Paying tribute to the career of an actor who hadn’t yet peaked is a task that no one looks forward to. But what Phillip Seymour Hoffman brought to the screen demands consideration. From his breakthrough role as the sexually confused stage hand in Boogie Nights to his 2005 Oscar award-winning performance as Truman Capote in Capote, Hoffman did what he did best: Made every scene he was in riveting.
Found dead on Sunday of an apparent heroin overdose in his Manhattan apartment, Hoffman was open about his addiction issues early in his life and just last year entered a 10-day rehab program to deal with a relapse that started with prescription painkillers. Like James Gandolfini, Heath Ledger, and a sadly long line of gifted actors before him, he was taken from us while still in the prime of his career with the promise of so much more to come. He was 46.
But let’s focus on what he did accomplish, and why he will be sorely missed. He was well known for bringing characters to life not with tics and gimmicks, but with a way of speaking and gesturing that felt authentic. His roles in The Big Lebowski and Boogie Nights for example, were painfully awkward (for different reasons) but you never once doubted they were real for his character.
It wasn’t always awkwardness that made his roles standout in the films he was in. He knew how to play ferociously self-confident as well. As the jaded mentor Lester Bangs in Almost Famous and master manipulator Plutarch Heavensbee in the Hunger Games film series, he commanded the screen with unquestionable statements and knowing half-smiles.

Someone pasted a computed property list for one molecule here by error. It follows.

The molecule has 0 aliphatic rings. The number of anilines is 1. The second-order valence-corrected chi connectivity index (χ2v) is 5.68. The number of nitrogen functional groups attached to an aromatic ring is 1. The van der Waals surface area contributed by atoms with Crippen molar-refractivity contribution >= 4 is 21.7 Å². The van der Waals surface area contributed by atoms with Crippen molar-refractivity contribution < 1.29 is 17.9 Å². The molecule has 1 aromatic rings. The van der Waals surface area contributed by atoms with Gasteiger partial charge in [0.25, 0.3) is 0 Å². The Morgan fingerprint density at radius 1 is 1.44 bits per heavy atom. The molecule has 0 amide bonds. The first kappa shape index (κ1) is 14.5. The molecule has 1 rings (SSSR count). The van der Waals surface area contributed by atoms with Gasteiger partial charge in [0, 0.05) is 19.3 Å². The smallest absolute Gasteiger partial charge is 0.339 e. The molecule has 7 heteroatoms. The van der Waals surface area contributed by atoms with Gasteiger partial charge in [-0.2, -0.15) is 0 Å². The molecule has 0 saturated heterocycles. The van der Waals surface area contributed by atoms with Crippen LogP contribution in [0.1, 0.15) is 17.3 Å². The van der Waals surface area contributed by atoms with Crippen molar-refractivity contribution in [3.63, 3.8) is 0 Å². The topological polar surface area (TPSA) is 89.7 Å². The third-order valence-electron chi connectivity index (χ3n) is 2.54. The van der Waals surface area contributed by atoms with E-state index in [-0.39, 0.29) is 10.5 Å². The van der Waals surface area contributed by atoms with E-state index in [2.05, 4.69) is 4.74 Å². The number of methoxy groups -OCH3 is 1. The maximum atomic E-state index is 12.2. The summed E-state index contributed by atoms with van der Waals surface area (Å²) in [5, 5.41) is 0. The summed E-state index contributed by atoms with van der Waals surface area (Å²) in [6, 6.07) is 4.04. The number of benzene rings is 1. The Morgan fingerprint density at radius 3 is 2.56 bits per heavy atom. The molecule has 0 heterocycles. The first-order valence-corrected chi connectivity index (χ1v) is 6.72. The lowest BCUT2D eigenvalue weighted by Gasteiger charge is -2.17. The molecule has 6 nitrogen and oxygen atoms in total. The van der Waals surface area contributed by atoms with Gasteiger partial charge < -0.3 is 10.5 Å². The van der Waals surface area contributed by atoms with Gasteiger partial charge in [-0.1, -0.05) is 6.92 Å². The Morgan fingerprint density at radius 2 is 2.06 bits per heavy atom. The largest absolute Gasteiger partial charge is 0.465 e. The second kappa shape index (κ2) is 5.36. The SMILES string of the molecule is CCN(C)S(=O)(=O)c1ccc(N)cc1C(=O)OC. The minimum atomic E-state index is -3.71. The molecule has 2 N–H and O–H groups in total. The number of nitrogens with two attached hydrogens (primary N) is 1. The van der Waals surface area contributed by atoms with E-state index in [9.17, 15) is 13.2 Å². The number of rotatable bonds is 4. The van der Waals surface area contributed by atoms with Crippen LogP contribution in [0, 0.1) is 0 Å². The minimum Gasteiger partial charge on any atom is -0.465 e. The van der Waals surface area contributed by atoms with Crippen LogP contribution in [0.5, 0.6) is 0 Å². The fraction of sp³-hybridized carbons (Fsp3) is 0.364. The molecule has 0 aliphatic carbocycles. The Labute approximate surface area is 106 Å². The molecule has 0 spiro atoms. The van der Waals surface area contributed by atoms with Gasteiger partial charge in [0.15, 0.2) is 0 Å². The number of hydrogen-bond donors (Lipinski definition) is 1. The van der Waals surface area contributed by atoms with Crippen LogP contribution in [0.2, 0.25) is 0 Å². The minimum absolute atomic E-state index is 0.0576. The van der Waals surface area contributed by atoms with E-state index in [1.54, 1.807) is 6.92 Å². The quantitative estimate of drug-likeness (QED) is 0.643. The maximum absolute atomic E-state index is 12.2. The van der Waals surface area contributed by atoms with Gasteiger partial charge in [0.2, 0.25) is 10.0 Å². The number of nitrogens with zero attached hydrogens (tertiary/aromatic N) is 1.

The realness of his performances, whether villain or hero, star or sidekick, rarely relied on you feeling affection or repulsion for the character . Instead he conveyed the power of the words he was given to say in a way that made you forget he was playing a role . Think of his morally questionable portrayal of Chris O’Donnell’s best friend in Scent of a Woman. Or his portrayal of the outright villainy of Owen Davian from Mission Impossible III that elevated that standard action franchise flick. And, honestly, any one of the five films he did with director Paul Thomas Anderson, including his highly-regarded role as a cult leader in The Master.
And then, of course, there is the role that won him the Best Actor Academy Award for Capote. Capturing the voice and mannerisms of the famous writer/celebrity while conveying the complexity of the character vaulted Hoffman into leading actor status.
And it wasn’t just his film roles, but work on the stage as well. He garnered three Tony award nominations and was Artistic Director of Off-Broadway’s LAByrinth Theater Company and directed one of the company’s plays, Jack Goes Boating, as a feature film.
Fortunately for those mourning him as an artist, Hoffman has several unreleased films of varying completion at the time of his death. God’s Pocket and A Most Wanted Man both just screened at Sundance last month and Hoffman garnered praise for his roles in each. And he completed principal filming for all of The Hunger Games: Mockingjay Part 1 and all but the last week of filming of Part 2. So look back at his legacy of of his performances, the enormously understated talent he shared with us and not at the circumstances of his death. What made him unforgettable still endures.